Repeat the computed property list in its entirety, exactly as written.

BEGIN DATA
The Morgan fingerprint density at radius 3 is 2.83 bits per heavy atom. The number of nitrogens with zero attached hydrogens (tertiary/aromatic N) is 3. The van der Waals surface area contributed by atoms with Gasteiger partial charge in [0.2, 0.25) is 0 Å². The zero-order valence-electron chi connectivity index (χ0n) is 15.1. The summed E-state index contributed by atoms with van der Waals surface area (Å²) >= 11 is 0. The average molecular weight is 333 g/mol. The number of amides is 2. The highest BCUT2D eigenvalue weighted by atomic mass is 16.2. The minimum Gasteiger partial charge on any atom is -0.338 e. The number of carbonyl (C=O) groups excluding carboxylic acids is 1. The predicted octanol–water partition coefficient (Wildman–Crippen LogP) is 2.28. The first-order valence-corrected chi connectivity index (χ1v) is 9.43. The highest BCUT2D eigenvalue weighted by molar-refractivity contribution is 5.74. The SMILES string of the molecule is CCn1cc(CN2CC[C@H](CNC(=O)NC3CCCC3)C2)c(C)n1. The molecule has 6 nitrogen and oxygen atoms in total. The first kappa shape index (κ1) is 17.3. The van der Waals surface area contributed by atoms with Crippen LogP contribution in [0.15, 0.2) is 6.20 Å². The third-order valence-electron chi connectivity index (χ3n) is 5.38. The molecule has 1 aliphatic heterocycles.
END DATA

The Morgan fingerprint density at radius 3 is 2.83 bits per heavy atom. The number of nitrogens with zero attached hydrogens (tertiary/aromatic N) is 3. The van der Waals surface area contributed by atoms with Gasteiger partial charge in [0.2, 0.25) is 0 Å². The zero-order valence-electron chi connectivity index (χ0n) is 15.1. The summed E-state index contributed by atoms with van der Waals surface area (Å²) >= 11 is 0. The average molecular weight is 333 g/mol. The number of amides is 2. The highest BCUT2D eigenvalue weighted by atomic mass is 16.2. The minimum Gasteiger partial charge on any atom is -0.338 e. The number of carbonyl (C=O) groups excluding carboxylic acids is 1. The predicted octanol–water partition coefficient (Wildman–Crippen LogP) is 2.28. The first-order valence-corrected chi connectivity index (χ1v) is 9.43. The highest BCUT2D eigenvalue weighted by molar-refractivity contribution is 5.74. The SMILES string of the molecule is CCn1cc(CN2CC[C@H](CNC(=O)NC3CCCC3)C2)c(C)n1. The molecule has 6 nitrogen and oxygen atoms in total. The first kappa shape index (κ1) is 17.3. The van der Waals surface area contributed by atoms with Crippen LogP contribution in [0.15, 0.2) is 6.20 Å². The third-order valence-electron chi connectivity index (χ3n) is 5.38. The molecule has 1 aliphatic heterocycles.